In recent years, horse racing simulators Inspired Entertainment have staged a virtual Grand National to coincide with the real-life world’s most famous steeplechase at Aintree.
Pretty neat. What is the Virtual Grand National? It’s a simulation based on algorithms and probabilities that models the potential outcome of the actual Grand National Handicap Chase.
The 40 horses contesting the real-life race are digitally created and given their allotted weights from the handicap. This is a closely guarded secret and has been broadcast on Grand National day itself on either the first or second Saturday in April depending on when Easter falls.
You may be wondering how the algorithms behind the Virtual Grand National 2020 work. They simulate the race millions of the times with all possible permutations taken into account.
The broadcast race will feature the 40 most likely Virtual Grand National runners from this year’s real-life entries. What happens in the race will be based upon what had the highest probability of happening based upon the statistical and data driven model used to create the algorithms.
As Virtual Grand National betting exists, horse racing experts have been working hard to produce tips on the race. That has resulted in certain virtual Grand National runners who were fancied for the actual race also being prominent in the market here.
For those of you wanting to bet on Virtual Grand National, the matter of offers is important. It needs to be stressed right from the start, however, that regular real-life horse racing promotions such as Best Odds Guaranteed aren’t going to apply to what is essentially a fantasy race.
As you can see from the list above, there aren’t many specific Virtual Grand National offers to go on. This has taken some organising from bookmakers and remember this is an event which they are donating all 100 per cent of their profits to NHS charities.
That is a major reason why you won’t see many Virtual Grand National offers available. What some bookies have been doing during the absence of actual sport to bet on, is offer general promotions that relate to their virtual action
A bonus such as a Virtual Grand National free bet may be available through availing yourself of a casino offer. Always remember to read the terms and conditions of these promotions, and ongoing general ones such as Paddy’s Rewards Club and other similar loyalty bonuses, to see if they apply to virtual horse racing and can be used to bet on Virtual Grand National races.
It is worth knowing what happened in previous renewals of the Virtual Grand National and how that compares with results from real life. In 2017, Cause Of Causes won the virtual race and then finished runner-up to One For Arthur in the actual race on Merseyside.
The Virtual Grand National 2018 results mirrored what went down at Aintree pretty well. Those algorithms predicted a triumph for Tiger Roll and he proved the statistical model right by scoring from Pleasant Company by a head.
Who won the Virtual Grand National 2019? It was Rathvinden who, aged 11, came a five-length third behind Tiger Roll and Magic Of Light in the real race at Aintree.
Although the Virtual Grand National 2019 results weren’t entirely accurate, they still threw up horses that placed in real life. You can view the first four placings for past recent virtual and actual Grand National races below:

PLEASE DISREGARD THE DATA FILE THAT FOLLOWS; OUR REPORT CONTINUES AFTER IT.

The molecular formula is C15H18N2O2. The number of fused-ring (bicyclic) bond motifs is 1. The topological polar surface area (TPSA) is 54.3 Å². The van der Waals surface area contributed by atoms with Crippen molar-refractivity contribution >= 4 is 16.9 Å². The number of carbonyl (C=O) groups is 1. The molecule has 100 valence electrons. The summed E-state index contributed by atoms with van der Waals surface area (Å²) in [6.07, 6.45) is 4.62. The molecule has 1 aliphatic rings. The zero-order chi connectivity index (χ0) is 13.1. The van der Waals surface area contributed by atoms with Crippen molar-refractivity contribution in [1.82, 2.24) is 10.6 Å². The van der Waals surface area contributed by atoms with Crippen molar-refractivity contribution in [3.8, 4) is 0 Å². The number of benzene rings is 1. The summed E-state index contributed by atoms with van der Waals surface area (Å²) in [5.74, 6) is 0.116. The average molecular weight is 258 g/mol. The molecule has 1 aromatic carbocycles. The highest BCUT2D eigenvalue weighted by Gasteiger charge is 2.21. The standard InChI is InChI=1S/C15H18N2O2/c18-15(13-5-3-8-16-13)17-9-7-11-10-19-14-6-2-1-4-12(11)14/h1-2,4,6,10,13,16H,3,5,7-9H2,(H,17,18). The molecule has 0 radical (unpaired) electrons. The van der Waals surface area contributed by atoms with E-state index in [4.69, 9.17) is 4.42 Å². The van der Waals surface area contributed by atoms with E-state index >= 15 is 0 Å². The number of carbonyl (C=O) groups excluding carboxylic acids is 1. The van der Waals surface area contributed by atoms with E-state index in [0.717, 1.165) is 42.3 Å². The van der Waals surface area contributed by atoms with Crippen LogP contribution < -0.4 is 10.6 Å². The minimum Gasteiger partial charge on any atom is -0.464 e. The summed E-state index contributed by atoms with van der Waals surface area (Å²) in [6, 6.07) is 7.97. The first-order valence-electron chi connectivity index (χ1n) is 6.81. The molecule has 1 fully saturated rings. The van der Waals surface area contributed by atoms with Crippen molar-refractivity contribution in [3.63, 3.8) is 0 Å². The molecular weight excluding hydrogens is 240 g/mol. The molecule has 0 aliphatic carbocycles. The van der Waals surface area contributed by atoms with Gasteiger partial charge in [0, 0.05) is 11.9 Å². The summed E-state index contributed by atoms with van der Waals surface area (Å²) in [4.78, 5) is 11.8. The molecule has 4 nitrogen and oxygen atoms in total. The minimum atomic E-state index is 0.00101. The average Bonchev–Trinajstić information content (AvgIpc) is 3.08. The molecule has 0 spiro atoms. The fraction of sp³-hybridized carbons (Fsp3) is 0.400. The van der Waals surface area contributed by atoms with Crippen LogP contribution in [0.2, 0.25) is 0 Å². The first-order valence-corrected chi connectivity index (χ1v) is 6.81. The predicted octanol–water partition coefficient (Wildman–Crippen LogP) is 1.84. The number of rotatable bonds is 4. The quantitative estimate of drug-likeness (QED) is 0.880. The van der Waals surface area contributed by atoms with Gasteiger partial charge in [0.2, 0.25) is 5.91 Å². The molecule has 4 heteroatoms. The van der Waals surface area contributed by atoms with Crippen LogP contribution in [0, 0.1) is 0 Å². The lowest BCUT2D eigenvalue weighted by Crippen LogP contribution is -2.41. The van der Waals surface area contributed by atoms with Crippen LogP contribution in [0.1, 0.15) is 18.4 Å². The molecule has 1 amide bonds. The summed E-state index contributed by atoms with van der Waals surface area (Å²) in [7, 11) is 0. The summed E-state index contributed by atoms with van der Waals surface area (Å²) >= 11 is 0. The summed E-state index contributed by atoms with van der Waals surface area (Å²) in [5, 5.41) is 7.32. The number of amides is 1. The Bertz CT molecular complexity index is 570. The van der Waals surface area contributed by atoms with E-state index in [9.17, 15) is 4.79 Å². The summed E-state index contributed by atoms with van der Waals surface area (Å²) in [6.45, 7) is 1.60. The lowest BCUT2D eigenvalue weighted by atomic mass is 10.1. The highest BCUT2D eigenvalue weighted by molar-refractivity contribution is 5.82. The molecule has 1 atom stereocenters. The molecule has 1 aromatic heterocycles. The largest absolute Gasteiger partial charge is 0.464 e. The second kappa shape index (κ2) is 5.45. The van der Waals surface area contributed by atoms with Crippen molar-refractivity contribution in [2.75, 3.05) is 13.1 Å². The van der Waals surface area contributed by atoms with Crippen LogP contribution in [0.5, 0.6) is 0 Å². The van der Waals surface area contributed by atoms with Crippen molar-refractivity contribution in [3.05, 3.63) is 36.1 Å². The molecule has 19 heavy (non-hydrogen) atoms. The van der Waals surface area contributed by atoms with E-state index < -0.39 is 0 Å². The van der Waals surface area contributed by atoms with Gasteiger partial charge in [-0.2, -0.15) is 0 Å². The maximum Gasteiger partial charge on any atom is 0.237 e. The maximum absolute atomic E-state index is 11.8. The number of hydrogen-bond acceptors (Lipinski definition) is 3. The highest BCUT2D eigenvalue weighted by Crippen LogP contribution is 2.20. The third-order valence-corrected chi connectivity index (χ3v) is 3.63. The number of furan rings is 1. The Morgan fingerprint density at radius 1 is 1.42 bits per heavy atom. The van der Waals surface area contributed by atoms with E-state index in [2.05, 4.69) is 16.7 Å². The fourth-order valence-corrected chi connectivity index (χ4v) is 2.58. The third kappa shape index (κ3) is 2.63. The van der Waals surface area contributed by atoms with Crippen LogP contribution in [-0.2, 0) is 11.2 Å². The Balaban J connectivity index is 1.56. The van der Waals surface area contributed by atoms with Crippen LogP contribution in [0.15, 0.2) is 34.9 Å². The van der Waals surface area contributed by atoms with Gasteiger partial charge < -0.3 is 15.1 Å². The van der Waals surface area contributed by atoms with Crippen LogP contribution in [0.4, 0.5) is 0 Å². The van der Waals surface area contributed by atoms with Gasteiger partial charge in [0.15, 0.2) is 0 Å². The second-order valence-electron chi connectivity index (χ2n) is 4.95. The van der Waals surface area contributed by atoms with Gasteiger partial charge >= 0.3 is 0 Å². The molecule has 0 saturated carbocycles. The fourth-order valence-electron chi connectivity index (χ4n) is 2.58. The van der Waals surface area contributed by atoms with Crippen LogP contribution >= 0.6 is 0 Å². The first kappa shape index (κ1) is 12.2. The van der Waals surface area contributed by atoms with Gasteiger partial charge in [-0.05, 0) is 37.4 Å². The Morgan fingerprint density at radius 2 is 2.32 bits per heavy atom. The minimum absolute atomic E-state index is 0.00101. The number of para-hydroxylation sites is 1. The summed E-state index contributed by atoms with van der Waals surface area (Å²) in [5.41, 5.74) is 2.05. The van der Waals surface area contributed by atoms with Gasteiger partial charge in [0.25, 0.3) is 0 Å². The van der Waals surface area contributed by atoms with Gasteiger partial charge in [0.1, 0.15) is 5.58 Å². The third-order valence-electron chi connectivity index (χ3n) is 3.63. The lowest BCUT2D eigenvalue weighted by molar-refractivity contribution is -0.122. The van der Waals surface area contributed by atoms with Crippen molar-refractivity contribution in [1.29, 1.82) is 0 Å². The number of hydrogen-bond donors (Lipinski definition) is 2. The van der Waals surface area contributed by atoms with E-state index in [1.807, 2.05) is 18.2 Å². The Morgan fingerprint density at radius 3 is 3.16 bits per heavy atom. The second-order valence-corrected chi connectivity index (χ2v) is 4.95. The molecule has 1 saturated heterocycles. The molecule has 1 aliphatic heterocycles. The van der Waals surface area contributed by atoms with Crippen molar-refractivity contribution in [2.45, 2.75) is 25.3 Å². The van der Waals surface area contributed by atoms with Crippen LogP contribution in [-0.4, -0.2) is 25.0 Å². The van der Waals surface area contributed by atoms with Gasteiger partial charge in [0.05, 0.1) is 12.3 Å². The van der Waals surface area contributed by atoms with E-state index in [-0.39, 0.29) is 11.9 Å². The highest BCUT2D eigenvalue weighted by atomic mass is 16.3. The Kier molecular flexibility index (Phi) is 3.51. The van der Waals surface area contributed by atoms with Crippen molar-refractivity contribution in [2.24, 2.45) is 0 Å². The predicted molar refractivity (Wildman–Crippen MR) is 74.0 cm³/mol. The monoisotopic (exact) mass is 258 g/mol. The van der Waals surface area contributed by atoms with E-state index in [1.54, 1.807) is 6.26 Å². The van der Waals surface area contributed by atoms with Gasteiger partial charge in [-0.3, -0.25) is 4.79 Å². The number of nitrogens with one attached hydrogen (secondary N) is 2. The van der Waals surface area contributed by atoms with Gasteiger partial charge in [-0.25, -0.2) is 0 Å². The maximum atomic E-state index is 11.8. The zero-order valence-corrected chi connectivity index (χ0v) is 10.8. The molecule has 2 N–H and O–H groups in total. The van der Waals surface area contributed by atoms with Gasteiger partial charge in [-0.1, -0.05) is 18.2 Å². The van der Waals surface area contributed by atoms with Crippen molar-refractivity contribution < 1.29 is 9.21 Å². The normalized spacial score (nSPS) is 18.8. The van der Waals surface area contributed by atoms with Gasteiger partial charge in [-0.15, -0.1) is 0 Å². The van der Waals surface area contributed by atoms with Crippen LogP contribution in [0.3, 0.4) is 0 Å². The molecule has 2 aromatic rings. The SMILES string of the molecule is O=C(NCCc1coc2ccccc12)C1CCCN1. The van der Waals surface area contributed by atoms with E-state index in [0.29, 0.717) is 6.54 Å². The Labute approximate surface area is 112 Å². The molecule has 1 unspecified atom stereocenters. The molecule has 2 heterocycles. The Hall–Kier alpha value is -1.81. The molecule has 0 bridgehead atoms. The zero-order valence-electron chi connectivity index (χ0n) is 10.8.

Virtual Grand National:
Real-life Grand National:
Virtual Grand National:
Real-life Grand National:
These are our best bookmakers for betting on the Virtual Grand National:
Irish bookmaker Paddy Power have a well-earned reputation for being a bit cheeky and out there with their PR stunts. If you have a good sense of humour, this is one bookie that you will enjoy betting with.
They have virtual horse racing on a daily basis where you can bet for a straight win or each-way on Flat races, sprints and events over jumps. Depending on the type of virtual race, place terms vary between a fifth for three places and a quarter for four.
New Paddy Power customers can get up to £10 money back in cash if their first bet loses. Register and make a cash deposit via your card or Apple Pay, then place a qualifying bet and if it loses you will have your stake refunded as cash. Further terms and conditions, including minimum odds requirements, may apply.
Paddy’s Rewards Club covers and includes virtual horse racing. In order to qualify for a free bet, wager 5x £10 or more in real cash on any Sports, Lotteries, Virtuals or Fantasy market in a week. Each qualifying bet must be minimum odds of 1/2. Cashed out bets and wagers placed with free bets don’t apply. Terms and conditions apply.
As sponsors of big races at the Cheltenham Festival and the real-life Aintree Grand National meeting when it’s on, Betway have strong ties to horse racing. Their virtual sports section contains events each and every day where you can bet on winners, each-way and for top two and top three finishes.
Depending on the number of runners in a virtual horse race, Betway give either a fifth for three places or four places for punters wanting to bet each-way. Their current sign up offer for new customers relates to the casino only and is a matched first deposit of up to £250.
There are 50x bonus wagering requirements which apply to this. Your first deposit, which can be as little as £20, must come from either a debit card or through PayPal to be eligible for this offer. Normally speaking, Betway would have a sports sign up offer but have discontinued while so much action has been cancelled or suspended.
Their Free Bets Club applies to spending £25 or more on sports trebles and accumulators with each acca have cumulative odds of at least 2/1 each week. This is currently quite difficult to achieve but you can get 2x £5 free bets, although this does not apply to or is eligible for virtual sports.